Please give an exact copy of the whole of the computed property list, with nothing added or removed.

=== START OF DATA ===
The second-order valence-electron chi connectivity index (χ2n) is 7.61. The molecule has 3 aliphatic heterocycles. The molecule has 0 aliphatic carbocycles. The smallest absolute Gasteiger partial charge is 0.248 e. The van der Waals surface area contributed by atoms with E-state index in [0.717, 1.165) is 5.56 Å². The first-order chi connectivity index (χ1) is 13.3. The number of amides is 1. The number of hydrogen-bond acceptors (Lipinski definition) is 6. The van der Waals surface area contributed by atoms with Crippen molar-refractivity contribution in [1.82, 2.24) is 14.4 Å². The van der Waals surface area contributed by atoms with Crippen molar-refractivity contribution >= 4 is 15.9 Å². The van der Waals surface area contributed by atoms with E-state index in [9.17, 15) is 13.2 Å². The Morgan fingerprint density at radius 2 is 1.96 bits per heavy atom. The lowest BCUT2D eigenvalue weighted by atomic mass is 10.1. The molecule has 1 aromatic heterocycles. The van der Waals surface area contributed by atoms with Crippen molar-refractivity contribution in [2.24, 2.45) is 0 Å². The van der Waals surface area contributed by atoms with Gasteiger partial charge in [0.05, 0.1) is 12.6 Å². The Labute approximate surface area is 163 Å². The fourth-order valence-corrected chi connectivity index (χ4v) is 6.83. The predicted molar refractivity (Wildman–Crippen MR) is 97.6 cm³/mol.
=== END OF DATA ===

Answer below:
The second-order valence-electron chi connectivity index (χ2n) is 7.61. The molecule has 3 aliphatic heterocycles. The molecule has 0 aliphatic carbocycles. The smallest absolute Gasteiger partial charge is 0.248 e. The van der Waals surface area contributed by atoms with E-state index in [0.717, 1.165) is 5.56 Å². The first-order chi connectivity index (χ1) is 13.3. The number of amides is 1. The number of hydrogen-bond acceptors (Lipinski definition) is 6. The van der Waals surface area contributed by atoms with Crippen molar-refractivity contribution in [1.82, 2.24) is 14.4 Å². The van der Waals surface area contributed by atoms with Crippen molar-refractivity contribution >= 4 is 15.9 Å². The van der Waals surface area contributed by atoms with E-state index in [9.17, 15) is 13.2 Å². The Morgan fingerprint density at radius 2 is 1.96 bits per heavy atom. The lowest BCUT2D eigenvalue weighted by atomic mass is 10.1. The molecule has 1 aromatic heterocycles. The van der Waals surface area contributed by atoms with Crippen molar-refractivity contribution in [2.24, 2.45) is 0 Å². The van der Waals surface area contributed by atoms with Gasteiger partial charge in [0.05, 0.1) is 12.6 Å². The Labute approximate surface area is 163 Å². The fourth-order valence-corrected chi connectivity index (χ4v) is 6.83. The predicted molar refractivity (Wildman–Crippen MR) is 97.6 cm³/mol.